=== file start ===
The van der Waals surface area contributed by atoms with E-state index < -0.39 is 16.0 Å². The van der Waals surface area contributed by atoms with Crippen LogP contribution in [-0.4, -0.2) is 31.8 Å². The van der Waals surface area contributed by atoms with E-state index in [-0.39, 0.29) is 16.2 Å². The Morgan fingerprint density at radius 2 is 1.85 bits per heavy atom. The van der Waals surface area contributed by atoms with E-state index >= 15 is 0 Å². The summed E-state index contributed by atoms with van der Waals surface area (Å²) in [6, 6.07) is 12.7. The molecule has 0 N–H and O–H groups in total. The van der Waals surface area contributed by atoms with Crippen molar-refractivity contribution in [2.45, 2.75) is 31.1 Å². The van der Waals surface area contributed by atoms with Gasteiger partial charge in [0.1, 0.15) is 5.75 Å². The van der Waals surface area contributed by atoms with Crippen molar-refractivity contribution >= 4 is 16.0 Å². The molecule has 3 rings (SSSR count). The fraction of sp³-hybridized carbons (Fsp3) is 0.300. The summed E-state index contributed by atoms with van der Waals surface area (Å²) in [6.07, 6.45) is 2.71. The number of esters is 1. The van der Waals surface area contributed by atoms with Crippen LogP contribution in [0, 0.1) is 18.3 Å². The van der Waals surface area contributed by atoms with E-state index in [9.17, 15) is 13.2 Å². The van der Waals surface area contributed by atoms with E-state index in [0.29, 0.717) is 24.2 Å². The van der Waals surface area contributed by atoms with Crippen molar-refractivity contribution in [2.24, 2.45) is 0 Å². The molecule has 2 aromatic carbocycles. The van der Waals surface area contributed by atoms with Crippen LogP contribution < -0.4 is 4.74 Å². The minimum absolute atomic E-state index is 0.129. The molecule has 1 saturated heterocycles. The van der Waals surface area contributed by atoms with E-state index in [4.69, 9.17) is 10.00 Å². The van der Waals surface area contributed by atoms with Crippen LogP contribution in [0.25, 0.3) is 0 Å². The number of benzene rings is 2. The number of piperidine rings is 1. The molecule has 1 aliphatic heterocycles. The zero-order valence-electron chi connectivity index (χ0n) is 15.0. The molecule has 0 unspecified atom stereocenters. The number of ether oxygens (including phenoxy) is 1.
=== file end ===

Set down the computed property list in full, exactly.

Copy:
The van der Waals surface area contributed by atoms with E-state index < -0.39 is 16.0 Å². The van der Waals surface area contributed by atoms with Crippen LogP contribution in [-0.4, -0.2) is 31.8 Å². The van der Waals surface area contributed by atoms with E-state index in [-0.39, 0.29) is 16.2 Å². The Morgan fingerprint density at radius 2 is 1.85 bits per heavy atom. The van der Waals surface area contributed by atoms with E-state index >= 15 is 0 Å². The summed E-state index contributed by atoms with van der Waals surface area (Å²) in [6, 6.07) is 12.7. The molecule has 0 N–H and O–H groups in total. The van der Waals surface area contributed by atoms with Crippen molar-refractivity contribution in [2.45, 2.75) is 31.1 Å². The van der Waals surface area contributed by atoms with Gasteiger partial charge in [0.1, 0.15) is 5.75 Å². The van der Waals surface area contributed by atoms with Crippen molar-refractivity contribution >= 4 is 16.0 Å². The molecule has 3 rings (SSSR count). The fraction of sp³-hybridized carbons (Fsp3) is 0.300. The summed E-state index contributed by atoms with van der Waals surface area (Å²) in [6.07, 6.45) is 2.71. The number of esters is 1. The van der Waals surface area contributed by atoms with Crippen LogP contribution in [0, 0.1) is 18.3 Å². The van der Waals surface area contributed by atoms with E-state index in [9.17, 15) is 13.2 Å². The van der Waals surface area contributed by atoms with E-state index in [0.29, 0.717) is 24.2 Å². The van der Waals surface area contributed by atoms with Crippen molar-refractivity contribution in [2.24, 2.45) is 0 Å². The molecule has 2 aromatic carbocycles. The van der Waals surface area contributed by atoms with Crippen LogP contribution < -0.4 is 4.74 Å². The minimum absolute atomic E-state index is 0.129. The molecule has 1 saturated heterocycles. The van der Waals surface area contributed by atoms with E-state index in [4.69, 9.17) is 10.00 Å². The van der Waals surface area contributed by atoms with Crippen LogP contribution in [0.25, 0.3) is 0 Å². The number of benzene rings is 2. The number of piperidine rings is 1. The molecule has 1 aliphatic heterocycles. The zero-order valence-electron chi connectivity index (χ0n) is 15.0. The molecule has 0 unspecified atom stereocenters. The number of ether oxygens (including phenoxy) is 1.